For episode six of our podcast, Dr. Nick van Terheyden joined us to discuss his experiences in the early days of healthcare technology, the need for systemic change in U.S. healthcare, and his incremental approach to healthcare transformation.
Dr. Nick brings a distinctive blend of medical practitioner and business strategist to the realm of digital healthcare technology. After several years as a medical practitioner overseas, he was part of the team that developed the first EHR in the early 1990s, was a business leader in one of the first speech recognition companies, and later served as Chief Medical Officer of Dell Technologies.
Steven Cutbirth, our host, and David Lee, our Chief Product Officer, led a fascinating discussion with Nick. You can listen to the whole episode here or on Spotify, Apple Podcasts, or wherever else you listen to podcasts. If you’re short on time, we’ve included a few highlights from our conversation below:
David: “Why is it so hard for patients to find affordable quality healthcare in the U.S. today?”
Nick: “Ultimately, I think it’s a function of the system. I’ve been heard to say, and I’ll say it here, the system is not broken. The system is working as designed and it is a capitalistic, economically driven system that is finely tuned to a production capacity of treating people in hospitals. So if that’s the purpose and you have shareholders, which you do, who are interested in profit and essentially profit is driven by activity, then everything is driving towards doing things. To be clear, this is not me casting aspersions on the individuals or even on the system. We end up being biased by the drivers; you get what you incent. And what we incentive in this country is production and activity, even in the cases where it doesn’t make sense or it’s not the most appropriate course of action. Until you change those fundamentals we won’t have affordable care in this country.
Steven: “You mentioned you grew up overseas and you’ve had a number of experiences. How, do you compare our system to a system that is like the NHS?”
Dr. Nick: “I’m glad you asked that because I think a lot of people would listen to me and they hear the British accent, and they immediately assume that Dr. Nick is for the NHS. That wouldn’t be my answer. It’s not, I think, appropriate. I think it discounts all of the existing heritage that is in place. You cannot shift a system that quickly. If you want to look for failure, just look at Hillary Clinton’s efforts very early on. And to be clear, the NHS is imperfect, but I think what it does is it gives you this fallback option that doesn’t have people terrified to fall ill and essentially run out of money…Separating out people based on the ability to pay, providing that catch-all system with some basic level of service to everybody at essentially free at the point of service.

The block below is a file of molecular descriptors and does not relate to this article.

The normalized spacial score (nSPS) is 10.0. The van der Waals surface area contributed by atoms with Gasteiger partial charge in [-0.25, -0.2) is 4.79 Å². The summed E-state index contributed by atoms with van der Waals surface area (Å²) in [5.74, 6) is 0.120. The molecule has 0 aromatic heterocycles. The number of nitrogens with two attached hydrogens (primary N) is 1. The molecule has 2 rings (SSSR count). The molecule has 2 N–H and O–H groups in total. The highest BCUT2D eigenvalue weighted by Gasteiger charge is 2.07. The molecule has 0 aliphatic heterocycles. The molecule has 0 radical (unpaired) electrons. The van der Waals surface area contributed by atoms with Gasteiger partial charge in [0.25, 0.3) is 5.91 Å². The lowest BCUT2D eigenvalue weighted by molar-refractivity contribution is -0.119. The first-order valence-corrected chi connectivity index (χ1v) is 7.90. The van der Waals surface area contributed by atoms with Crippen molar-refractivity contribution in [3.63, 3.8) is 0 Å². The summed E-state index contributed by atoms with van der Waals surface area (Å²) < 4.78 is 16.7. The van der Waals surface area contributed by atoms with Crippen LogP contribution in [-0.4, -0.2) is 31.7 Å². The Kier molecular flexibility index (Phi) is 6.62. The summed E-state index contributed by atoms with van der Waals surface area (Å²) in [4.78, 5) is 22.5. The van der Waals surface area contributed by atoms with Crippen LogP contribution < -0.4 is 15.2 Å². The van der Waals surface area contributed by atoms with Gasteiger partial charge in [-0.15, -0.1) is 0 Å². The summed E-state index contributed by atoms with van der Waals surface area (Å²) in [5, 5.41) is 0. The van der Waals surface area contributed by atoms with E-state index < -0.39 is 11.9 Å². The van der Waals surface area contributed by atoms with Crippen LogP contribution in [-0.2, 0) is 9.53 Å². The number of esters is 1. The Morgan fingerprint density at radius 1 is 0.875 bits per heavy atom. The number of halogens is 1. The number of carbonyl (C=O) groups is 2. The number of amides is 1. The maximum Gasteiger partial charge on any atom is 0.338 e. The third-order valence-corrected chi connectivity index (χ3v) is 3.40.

And more importantly, I would point to Africa and some of my heritage. You look at the pandemic response and COVID-19, Rwanda which has 1% of the GDP has done an astoundingly brilliant job with very few cases, even less deaths. And why is that? Because their healthcare system is community focused about preventing disease. Whereas the U.S. healthcare system is about treating people that are sick in hospitals. If we pivoted to focus more on prevention and provided a catch-all that says, ‘Hey, you ought to be able to go and see a physician for these things.’ Preventative treatment. That for me would be a foundation. And then you build other things on top of that. And that’s a big lift, to be clear, but I think that’s a start.
Steven: “Why do you think incremental changes are the best way to drive change in healthcare?”
Nick: “Yeah, so let’s start with the basic: incremental approaches are lower risk. If you make a small change and it doesn’t help, or it doesn’t work, you haven’t lost as much either financially, in weight, in any of those changes. So small changes: lower risk, lower cost, you can course correct quickly. That for me is just so fundamental in this approach. I think what people push back on is, “Well, it’s too slow. You know, we’ve got to have exponential moonshots and all of these things.” You can still have all of those. I can tell you the Apollo moonshot was still an incremental approach, it just had a big target. But getting there, it was all about the small steps that got you there. And the other thing is you can learn from each of those small steps and multiple people can contribute to it. So this all boils down to: it takes 10 years to be an overnight success.
In engineering, they have a saying, “Perfect is the enemy of good. The best is the enemy of good.” My favorite term is, “The best available option is always available. Perfect, nearly always isn’t.” Go for the best available option. Those are small changes and make those changes and then allow them to become habits.
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Dr. Bryan Vartabedian, a physician leader, joined us on this podcast episode to discuss technology.